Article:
Macmillan offers all-you-can-read ebooks

By on January 17, 2015

Personally, I’d never heard of Oyster and Scribd until I saw this article from the Los Angeles Times. Everyone seems to be jumping on the bandwagon to rent out digital books, but Amazon’s Kindle Unlimited is under fire by authors who say their books are not selling so well as before because they are being borrowed instead. I tried Kindle Unlimited and found that most of the books I want to borrow are not in Kindle Unlimited. Anyway, Macmillan seems to think it is a good idea.


Publisher Macmillan will offer 1,000 of its titles through the e-book subscription services Oyster and Scribd. It’s the third major publishing company to sign on with the all-you-can-read e-book services.

Oyster and Scribd are competitors that both hope to become a “Netflix for e-books.” Subscribers at either service pay flat monthly fees to read as many e-books as they like. A third rival is Amazon’s Kindle Unlimited.

In signing on with Scribd and Oyster, Macmillan has joined fellow major publishers Simon & Schuster and HarperCollins.

Remaining are Hachette, which had a bruising battle with Amazon over e-books last year, and Penguin Random House, the world’s largest publisher. A representative for Penguin Random House told the Associated Press that the company is “uncommitted at present to offering our books for any subscription services.”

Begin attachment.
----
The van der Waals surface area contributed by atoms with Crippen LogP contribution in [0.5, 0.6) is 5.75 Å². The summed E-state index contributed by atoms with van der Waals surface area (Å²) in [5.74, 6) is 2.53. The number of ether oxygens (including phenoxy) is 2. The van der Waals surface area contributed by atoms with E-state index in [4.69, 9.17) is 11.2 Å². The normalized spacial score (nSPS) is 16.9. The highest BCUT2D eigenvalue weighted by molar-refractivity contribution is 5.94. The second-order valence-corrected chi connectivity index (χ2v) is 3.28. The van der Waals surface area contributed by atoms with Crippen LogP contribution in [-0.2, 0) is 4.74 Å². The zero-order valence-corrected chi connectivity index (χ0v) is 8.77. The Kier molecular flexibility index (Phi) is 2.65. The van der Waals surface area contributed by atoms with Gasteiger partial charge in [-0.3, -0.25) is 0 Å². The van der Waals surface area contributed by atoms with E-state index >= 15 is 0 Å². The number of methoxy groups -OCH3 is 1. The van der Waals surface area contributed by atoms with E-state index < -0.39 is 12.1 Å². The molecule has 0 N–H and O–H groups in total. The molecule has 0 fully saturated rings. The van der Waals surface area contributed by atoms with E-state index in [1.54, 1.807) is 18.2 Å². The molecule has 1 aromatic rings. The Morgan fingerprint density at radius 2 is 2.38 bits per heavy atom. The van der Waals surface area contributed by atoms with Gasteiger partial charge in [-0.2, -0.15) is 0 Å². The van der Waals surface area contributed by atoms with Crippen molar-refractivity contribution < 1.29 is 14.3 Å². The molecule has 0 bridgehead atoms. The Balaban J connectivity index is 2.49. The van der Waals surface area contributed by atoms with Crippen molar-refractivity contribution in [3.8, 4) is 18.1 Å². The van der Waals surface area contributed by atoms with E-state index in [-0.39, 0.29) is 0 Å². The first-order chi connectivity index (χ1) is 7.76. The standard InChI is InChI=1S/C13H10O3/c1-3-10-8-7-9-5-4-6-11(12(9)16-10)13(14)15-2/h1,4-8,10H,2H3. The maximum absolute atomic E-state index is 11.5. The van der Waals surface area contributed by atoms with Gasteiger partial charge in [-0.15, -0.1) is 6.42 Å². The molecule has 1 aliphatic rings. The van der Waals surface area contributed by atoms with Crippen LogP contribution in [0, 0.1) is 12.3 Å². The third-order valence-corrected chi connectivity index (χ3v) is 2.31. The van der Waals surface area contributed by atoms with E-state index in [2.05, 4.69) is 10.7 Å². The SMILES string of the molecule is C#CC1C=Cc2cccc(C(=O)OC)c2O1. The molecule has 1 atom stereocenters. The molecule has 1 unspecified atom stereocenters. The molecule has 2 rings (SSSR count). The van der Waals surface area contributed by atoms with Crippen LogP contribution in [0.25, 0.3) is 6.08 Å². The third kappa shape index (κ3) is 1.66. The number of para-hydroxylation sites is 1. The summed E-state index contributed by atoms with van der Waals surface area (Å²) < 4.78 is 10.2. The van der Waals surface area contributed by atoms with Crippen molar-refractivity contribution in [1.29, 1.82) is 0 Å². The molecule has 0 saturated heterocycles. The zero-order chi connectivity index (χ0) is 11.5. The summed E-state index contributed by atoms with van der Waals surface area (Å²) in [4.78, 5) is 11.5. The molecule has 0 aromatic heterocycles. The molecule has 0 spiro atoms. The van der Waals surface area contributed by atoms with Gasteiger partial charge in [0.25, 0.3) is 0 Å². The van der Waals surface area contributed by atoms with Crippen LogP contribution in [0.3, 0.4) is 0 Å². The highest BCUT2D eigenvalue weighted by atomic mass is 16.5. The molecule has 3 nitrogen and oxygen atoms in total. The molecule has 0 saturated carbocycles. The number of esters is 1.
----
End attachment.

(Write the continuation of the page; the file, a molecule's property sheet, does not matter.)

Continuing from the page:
In a December letter to his authors, Macmillan CEO John Sargeant wrote that offering books through subscription services, which generally pay publishers and authors less per book than an actual sale, is a “significant long-term risk.”

Nevertheless, he wrote, “We need broader channels to reach our readers.” Macmillan books that users can expect to find in Scribd or Oyster’s offerings include older titles that are hard to find in bookstores, including books by Mario Vargas Llosa, Ursula K. LeGuin and Greil Marcus.

See this article and more interesting takes on publishing in the Jacket Copy section of the Los Angeles TimesMacmillan to offer all-you-can-read books with Oyster and Scribd – LA Times.


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